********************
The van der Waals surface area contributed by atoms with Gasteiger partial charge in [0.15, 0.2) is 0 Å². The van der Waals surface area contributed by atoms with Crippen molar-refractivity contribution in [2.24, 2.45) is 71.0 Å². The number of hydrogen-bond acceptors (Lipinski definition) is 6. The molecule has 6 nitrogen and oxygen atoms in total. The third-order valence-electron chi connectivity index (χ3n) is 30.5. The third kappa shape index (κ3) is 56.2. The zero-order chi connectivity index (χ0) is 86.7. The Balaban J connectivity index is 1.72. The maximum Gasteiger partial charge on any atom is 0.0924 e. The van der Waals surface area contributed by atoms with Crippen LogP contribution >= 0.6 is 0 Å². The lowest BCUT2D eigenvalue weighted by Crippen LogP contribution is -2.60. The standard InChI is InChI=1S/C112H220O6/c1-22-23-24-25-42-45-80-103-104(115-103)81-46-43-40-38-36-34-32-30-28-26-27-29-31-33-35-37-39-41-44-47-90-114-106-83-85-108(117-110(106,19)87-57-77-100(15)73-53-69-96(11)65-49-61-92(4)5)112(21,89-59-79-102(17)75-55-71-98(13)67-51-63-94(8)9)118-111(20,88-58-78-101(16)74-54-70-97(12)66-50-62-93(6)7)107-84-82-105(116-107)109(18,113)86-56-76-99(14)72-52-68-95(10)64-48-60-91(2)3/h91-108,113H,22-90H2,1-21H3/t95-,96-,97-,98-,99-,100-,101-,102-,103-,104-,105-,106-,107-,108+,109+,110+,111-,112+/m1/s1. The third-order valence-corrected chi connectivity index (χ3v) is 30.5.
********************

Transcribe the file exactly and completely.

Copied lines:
The van der Waals surface area contributed by atoms with Gasteiger partial charge in [0.15, 0.2) is 0 Å². The van der Waals surface area contributed by atoms with Crippen molar-refractivity contribution in [2.24, 2.45) is 71.0 Å². The number of hydrogen-bond acceptors (Lipinski definition) is 6. The molecule has 6 nitrogen and oxygen atoms in total. The third-order valence-electron chi connectivity index (χ3n) is 30.5. The third kappa shape index (κ3) is 56.2. The zero-order chi connectivity index (χ0) is 86.7. The Balaban J connectivity index is 1.72. The maximum Gasteiger partial charge on any atom is 0.0924 e. The van der Waals surface area contributed by atoms with Crippen LogP contribution >= 0.6 is 0 Å². The lowest BCUT2D eigenvalue weighted by Crippen LogP contribution is -2.60. The standard InChI is InChI=1S/C112H220O6/c1-22-23-24-25-42-45-80-103-104(115-103)81-46-43-40-38-36-34-32-30-28-26-27-29-31-33-35-37-39-41-44-47-90-114-106-83-85-108(117-110(106,19)87-57-77-100(15)73-53-69-96(11)65-49-61-92(4)5)112(21,89-59-79-102(17)75-55-71-98(13)67-51-63-94(8)9)118-111(20,88-58-78-101(16)74-54-70-97(12)66-50-62-93(6)7)107-84-82-105(116-107)109(18,113)86-56-76-99(14)72-52-68-95(10)64-48-60-91(2)3/h91-108,113H,22-90H2,1-21H3/t95-,96-,97-,98-,99-,100-,101-,102-,103-,104-,105-,106-,107-,108+,109+,110+,111-,112+/m1/s1. The third-order valence-corrected chi connectivity index (χ3v) is 30.5.